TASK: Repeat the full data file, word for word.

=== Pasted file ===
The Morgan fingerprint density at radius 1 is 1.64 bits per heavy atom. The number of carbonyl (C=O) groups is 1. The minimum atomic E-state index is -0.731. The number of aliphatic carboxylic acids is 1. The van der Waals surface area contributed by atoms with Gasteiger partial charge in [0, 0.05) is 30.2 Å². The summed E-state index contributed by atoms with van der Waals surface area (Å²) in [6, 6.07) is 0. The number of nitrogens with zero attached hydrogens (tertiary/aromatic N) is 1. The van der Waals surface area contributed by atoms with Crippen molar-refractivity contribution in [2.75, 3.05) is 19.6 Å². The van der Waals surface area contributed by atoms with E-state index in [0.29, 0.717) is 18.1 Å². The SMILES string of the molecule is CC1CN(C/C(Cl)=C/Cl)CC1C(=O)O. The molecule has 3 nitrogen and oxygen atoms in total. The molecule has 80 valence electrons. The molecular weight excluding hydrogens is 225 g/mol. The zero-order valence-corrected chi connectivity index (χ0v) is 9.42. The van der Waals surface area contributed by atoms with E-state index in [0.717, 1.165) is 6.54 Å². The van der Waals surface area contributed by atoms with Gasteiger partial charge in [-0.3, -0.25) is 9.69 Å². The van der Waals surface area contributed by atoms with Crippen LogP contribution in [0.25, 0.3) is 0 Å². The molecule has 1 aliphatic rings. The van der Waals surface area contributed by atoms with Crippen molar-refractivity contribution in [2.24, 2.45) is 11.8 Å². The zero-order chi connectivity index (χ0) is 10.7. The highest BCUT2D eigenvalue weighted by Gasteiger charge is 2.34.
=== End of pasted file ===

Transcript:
The Morgan fingerprint density at radius 1 is 1.64 bits per heavy atom. The number of carbonyl (C=O) groups is 1. The minimum atomic E-state index is -0.731. The number of aliphatic carboxylic acids is 1. The van der Waals surface area contributed by atoms with Gasteiger partial charge in [0, 0.05) is 30.2 Å². The summed E-state index contributed by atoms with van der Waals surface area (Å²) in [6, 6.07) is 0. The number of nitrogens with zero attached hydrogens (tertiary/aromatic N) is 1. The van der Waals surface area contributed by atoms with Crippen molar-refractivity contribution in [2.75, 3.05) is 19.6 Å². The van der Waals surface area contributed by atoms with E-state index in [0.29, 0.717) is 18.1 Å². The SMILES string of the molecule is CC1CN(C/C(Cl)=C/Cl)CC1C(=O)O. The molecule has 3 nitrogen and oxygen atoms in total. The molecule has 80 valence electrons. The molecular weight excluding hydrogens is 225 g/mol. The zero-order valence-corrected chi connectivity index (χ0v) is 9.42. The van der Waals surface area contributed by atoms with E-state index in [0.717, 1.165) is 6.54 Å². The van der Waals surface area contributed by atoms with Gasteiger partial charge in [-0.3, -0.25) is 9.69 Å². The van der Waals surface area contributed by atoms with Crippen LogP contribution in [0.25, 0.3) is 0 Å². The molecule has 1 aliphatic rings. The van der Waals surface area contributed by atoms with Crippen molar-refractivity contribution in [2.24, 2.45) is 11.8 Å². The zero-order chi connectivity index (χ0) is 10.7. The highest BCUT2D eigenvalue weighted by Gasteiger charge is 2.34.